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The college-search software program I want to destroy

A sample Naviance scattergram plots students who applied

A sample Naviance scattergram plots students who applied to a particular college. The graph shows grade-point average vs. SAT scores. Green checkmarks mean accepted, and red X's mean denied. Credit: Provided by Naviance in September 2017.

My oldest child is a high school senior and just starting to gear up his applications to college.

Ha ha ha, I kid, I kid.

We live in an affluent, well-educated suburb in Massachusetts: College has been on the agenda in our house for at least a year.

Still, as applications begin, I get to see how this process has changed since I applied in the mid-1980s.

Perhaps the biggest difference is how much technology has facilitated the process. The common application (a single form that lets students send one basic application to many colleges) is now pretty standard. This makes it much easier to apply to several schools. Further, the common app software plays well with high school software programs that collect student data on grades, test scores, extracurriculars, student résumés and recommendations.

I speak, of course, of Naviance. It is software that eliminates much of the drudgery. It is offered through many Long Island high schools, so if you have a child applying to college, you should be worried if Naviance sounds unfamiliar.

Naviance is a nifty, award-winning piece of software. The thing is, I would very much like to destroy every copy of it in existence.

Naviance serves two purposes: It holds information that can then be transferred to a college application. It does that job well. Its other purpose is to tell students about colleges of interest. A senior who uses Naviance can enter the name of the college in question, and the program will spit out an informative scattergram. The X axis shows the SAT scores of every applicant to that college from that student’s high school in the past three years. The Y axis shows grade-point averages. Naviance then computes the average SAT score and GPA of the students who were admitted into that college.

Oh, and Naviance also does one other thing: It highlights how your child’s test scores and grades compare with those of other applicants.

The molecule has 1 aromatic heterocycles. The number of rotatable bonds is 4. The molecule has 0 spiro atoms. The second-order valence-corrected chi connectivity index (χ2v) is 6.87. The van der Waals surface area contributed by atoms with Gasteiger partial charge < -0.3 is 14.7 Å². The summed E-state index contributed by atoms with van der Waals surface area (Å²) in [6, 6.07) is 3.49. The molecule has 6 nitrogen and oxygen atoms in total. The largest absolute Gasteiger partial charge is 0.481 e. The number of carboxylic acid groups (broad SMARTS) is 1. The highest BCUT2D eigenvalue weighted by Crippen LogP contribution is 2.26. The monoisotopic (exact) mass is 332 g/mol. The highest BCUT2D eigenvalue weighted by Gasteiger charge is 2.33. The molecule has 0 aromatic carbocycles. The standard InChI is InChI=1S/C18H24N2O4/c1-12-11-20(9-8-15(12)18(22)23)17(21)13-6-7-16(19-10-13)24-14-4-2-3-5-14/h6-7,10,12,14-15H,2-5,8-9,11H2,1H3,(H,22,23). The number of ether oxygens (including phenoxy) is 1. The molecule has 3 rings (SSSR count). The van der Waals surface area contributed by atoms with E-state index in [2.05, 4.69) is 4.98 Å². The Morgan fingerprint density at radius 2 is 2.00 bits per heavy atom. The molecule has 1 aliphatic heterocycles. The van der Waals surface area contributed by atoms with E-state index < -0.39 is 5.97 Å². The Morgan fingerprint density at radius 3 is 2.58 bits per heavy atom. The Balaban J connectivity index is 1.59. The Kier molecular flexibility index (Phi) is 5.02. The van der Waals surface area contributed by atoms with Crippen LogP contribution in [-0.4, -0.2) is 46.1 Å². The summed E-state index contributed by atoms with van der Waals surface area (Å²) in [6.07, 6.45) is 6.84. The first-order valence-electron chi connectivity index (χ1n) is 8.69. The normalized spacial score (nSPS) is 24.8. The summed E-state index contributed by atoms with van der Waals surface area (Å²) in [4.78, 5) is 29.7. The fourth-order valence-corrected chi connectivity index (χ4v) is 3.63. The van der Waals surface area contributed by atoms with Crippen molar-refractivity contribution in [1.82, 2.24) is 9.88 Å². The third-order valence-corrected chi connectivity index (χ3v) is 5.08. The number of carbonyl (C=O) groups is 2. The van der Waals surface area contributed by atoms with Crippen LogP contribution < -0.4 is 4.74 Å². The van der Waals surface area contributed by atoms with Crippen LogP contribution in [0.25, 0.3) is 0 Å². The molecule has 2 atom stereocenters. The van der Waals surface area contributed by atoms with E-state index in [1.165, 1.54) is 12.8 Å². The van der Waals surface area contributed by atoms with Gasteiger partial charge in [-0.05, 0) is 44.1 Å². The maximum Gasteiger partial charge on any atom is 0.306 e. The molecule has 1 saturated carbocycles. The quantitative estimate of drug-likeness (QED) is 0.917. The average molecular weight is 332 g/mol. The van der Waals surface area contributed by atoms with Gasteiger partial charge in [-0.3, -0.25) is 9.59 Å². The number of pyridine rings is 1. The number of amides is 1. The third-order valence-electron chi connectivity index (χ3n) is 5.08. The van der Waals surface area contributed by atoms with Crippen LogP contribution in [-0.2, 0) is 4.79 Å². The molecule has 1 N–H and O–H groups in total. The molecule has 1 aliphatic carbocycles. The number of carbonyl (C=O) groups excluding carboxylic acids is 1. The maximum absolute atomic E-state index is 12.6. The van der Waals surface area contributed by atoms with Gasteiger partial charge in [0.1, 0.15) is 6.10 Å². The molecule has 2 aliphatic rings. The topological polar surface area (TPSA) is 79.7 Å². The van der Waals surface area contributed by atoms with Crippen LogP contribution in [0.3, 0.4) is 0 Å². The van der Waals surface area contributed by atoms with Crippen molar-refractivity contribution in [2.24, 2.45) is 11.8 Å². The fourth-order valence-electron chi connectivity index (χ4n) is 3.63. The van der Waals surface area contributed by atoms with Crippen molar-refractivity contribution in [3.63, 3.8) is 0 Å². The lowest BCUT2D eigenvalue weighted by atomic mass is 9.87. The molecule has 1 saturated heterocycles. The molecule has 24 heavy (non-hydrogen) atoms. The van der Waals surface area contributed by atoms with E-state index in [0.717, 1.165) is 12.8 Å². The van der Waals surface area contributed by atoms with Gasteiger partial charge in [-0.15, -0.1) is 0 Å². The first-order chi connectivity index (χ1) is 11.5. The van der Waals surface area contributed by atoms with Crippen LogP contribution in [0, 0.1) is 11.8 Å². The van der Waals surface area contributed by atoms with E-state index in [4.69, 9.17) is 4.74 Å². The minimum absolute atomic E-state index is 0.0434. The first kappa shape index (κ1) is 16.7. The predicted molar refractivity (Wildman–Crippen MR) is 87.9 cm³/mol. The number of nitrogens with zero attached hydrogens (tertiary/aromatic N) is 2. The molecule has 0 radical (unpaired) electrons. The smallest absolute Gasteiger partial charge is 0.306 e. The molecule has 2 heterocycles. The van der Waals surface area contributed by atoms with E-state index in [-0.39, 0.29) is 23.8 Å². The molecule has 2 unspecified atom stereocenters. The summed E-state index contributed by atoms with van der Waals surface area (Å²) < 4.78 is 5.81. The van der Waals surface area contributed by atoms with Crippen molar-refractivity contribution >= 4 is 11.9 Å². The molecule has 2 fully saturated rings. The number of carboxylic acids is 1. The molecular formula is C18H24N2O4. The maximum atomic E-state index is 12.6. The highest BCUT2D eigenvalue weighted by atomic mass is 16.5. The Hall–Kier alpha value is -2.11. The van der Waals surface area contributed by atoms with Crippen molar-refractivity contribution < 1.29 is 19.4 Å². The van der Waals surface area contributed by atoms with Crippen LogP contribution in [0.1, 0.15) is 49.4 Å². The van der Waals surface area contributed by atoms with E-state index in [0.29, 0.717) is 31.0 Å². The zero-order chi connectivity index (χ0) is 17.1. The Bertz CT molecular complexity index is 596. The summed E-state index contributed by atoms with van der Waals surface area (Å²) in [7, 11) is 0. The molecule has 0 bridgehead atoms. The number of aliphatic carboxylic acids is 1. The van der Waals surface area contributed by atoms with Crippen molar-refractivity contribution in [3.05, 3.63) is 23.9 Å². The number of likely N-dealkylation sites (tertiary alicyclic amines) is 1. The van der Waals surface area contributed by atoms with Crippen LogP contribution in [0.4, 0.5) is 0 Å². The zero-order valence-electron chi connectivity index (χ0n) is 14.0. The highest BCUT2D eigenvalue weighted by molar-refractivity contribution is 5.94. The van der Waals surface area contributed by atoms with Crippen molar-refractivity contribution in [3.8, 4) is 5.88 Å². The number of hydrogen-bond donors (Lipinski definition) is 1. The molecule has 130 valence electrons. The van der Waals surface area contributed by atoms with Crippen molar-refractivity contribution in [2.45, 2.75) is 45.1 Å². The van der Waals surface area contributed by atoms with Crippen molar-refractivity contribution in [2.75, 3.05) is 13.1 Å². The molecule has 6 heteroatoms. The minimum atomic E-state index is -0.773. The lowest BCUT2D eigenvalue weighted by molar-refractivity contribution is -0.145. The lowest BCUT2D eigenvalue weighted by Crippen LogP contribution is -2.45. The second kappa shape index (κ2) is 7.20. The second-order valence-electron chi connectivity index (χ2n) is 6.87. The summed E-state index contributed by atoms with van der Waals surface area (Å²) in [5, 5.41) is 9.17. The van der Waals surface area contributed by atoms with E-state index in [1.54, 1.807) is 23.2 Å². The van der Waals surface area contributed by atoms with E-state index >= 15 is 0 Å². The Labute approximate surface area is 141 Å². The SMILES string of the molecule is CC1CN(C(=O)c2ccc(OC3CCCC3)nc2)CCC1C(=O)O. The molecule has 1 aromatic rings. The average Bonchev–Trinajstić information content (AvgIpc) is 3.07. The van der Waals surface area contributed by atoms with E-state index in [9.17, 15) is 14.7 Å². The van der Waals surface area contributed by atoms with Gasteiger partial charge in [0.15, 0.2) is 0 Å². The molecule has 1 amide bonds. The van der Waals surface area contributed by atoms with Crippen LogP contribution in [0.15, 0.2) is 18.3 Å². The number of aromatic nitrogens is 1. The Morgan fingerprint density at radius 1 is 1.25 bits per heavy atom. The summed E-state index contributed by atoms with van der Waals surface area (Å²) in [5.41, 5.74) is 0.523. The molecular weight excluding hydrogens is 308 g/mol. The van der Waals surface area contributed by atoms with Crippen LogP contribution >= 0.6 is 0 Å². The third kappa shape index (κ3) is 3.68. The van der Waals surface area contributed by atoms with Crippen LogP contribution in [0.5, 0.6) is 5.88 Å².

In the abstract, this is a very useful feature. Seniors can use Naviance to determine which schools are beyond their reach and which are conceivable. Used logically, these scattergrams are extremely useful.

The problem is that I do not use Naviance logically. I am a parent of a child who is close to making the most significant economic decision of his young life. So I obsess over the data.

And the data are absolutely terrifying. The average test scores and grade-point averages to get into very selective colleges seem impossibly high — much higher than how I did when I was in high school.

I know, rationally, that these diagrams are not perfect summary statistics. They do not incorporate extracurricular activities and letters of recommendation. But the irrational part of my brain becomes convinced that the scattergrams are as reliable as those election forecasts from last year.

And so, every time I get on Naviance, I cannot help but look up college after college. Will my child be likely to get into the Prestigious Liberal Arts College That Shall Remain Nameless? What about the Expensive But Still Pretty Good “Safety School”? Would the Really Good College On the Other Coast be more receptive?

Let’s be clear: The fault lies with my obsessive personality and not Naviance. This program has cursed me with excessively precise data that I cannot expunge from my brain. Naviance is a good program, but it should really come with a warning label: DO NOT OBSESS ABOUT THE SCATTERGRAMS.

Do not be like me, parents of college-bound students. Use Naviance wisely.

Drezner is a professor of international politics at Tufts University. He wrote this for The Washington Post.

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